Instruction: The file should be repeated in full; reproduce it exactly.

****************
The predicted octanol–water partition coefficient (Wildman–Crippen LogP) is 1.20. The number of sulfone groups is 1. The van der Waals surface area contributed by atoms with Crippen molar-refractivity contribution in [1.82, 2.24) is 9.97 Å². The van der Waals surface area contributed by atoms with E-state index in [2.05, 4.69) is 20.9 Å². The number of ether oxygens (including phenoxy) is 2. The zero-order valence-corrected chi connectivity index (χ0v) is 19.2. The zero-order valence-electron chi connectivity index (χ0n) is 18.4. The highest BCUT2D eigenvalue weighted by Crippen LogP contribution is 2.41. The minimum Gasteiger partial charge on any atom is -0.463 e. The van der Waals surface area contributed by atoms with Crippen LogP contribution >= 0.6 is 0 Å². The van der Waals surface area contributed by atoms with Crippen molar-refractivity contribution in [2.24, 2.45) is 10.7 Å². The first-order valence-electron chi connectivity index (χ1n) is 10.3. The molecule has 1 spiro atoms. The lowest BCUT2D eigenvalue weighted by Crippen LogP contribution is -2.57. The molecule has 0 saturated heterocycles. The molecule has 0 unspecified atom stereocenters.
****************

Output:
The predicted octanol–water partition coefficient (Wildman–Crippen LogP) is 1.20. The number of sulfone groups is 1. The van der Waals surface area contributed by atoms with Crippen molar-refractivity contribution in [1.82, 2.24) is 9.97 Å². The van der Waals surface area contributed by atoms with E-state index in [2.05, 4.69) is 20.9 Å². The number of ether oxygens (including phenoxy) is 2. The zero-order valence-corrected chi connectivity index (χ0v) is 19.2. The zero-order valence-electron chi connectivity index (χ0n) is 18.4. The highest BCUT2D eigenvalue weighted by Crippen LogP contribution is 2.41. The minimum Gasteiger partial charge on any atom is -0.463 e. The van der Waals surface area contributed by atoms with Crippen LogP contribution >= 0.6 is 0 Å². The van der Waals surface area contributed by atoms with Crippen molar-refractivity contribution in [2.24, 2.45) is 10.7 Å². The first-order valence-electron chi connectivity index (χ1n) is 10.3. The molecule has 1 spiro atoms. The lowest BCUT2D eigenvalue weighted by Crippen LogP contribution is -2.57. The molecule has 0 saturated heterocycles. The molecule has 0 unspecified atom stereocenters.